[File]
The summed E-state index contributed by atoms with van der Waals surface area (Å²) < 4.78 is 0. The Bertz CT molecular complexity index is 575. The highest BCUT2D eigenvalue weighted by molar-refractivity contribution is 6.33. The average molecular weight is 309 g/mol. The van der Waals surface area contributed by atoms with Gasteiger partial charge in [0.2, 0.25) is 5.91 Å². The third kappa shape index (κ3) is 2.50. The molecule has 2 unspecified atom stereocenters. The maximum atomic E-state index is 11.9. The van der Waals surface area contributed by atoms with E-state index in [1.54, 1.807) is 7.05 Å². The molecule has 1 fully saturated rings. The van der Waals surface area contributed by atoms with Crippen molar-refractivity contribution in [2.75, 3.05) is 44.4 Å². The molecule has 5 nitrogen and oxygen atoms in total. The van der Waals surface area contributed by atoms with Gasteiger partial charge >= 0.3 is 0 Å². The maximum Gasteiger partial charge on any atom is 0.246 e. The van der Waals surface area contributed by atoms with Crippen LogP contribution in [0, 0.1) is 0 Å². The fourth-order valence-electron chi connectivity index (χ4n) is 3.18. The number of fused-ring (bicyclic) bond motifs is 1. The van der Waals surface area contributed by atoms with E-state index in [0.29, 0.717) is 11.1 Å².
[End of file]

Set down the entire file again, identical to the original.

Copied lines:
The summed E-state index contributed by atoms with van der Waals surface area (Å²) < 4.78 is 0. The Bertz CT molecular complexity index is 575. The highest BCUT2D eigenvalue weighted by molar-refractivity contribution is 6.33. The average molecular weight is 309 g/mol. The van der Waals surface area contributed by atoms with Gasteiger partial charge in [0.2, 0.25) is 5.91 Å². The third kappa shape index (κ3) is 2.50. The molecule has 2 unspecified atom stereocenters. The maximum atomic E-state index is 11.9. The van der Waals surface area contributed by atoms with E-state index in [1.54, 1.807) is 7.05 Å². The molecule has 1 fully saturated rings. The van der Waals surface area contributed by atoms with Crippen molar-refractivity contribution in [2.75, 3.05) is 44.4 Å². The molecule has 5 nitrogen and oxygen atoms in total. The van der Waals surface area contributed by atoms with Gasteiger partial charge >= 0.3 is 0 Å². The maximum Gasteiger partial charge on any atom is 0.246 e. The van der Waals surface area contributed by atoms with Crippen LogP contribution in [0, 0.1) is 0 Å². The fourth-order valence-electron chi connectivity index (χ4n) is 3.18. The number of fused-ring (bicyclic) bond motifs is 1. The van der Waals surface area contributed by atoms with E-state index in [0.29, 0.717) is 11.1 Å².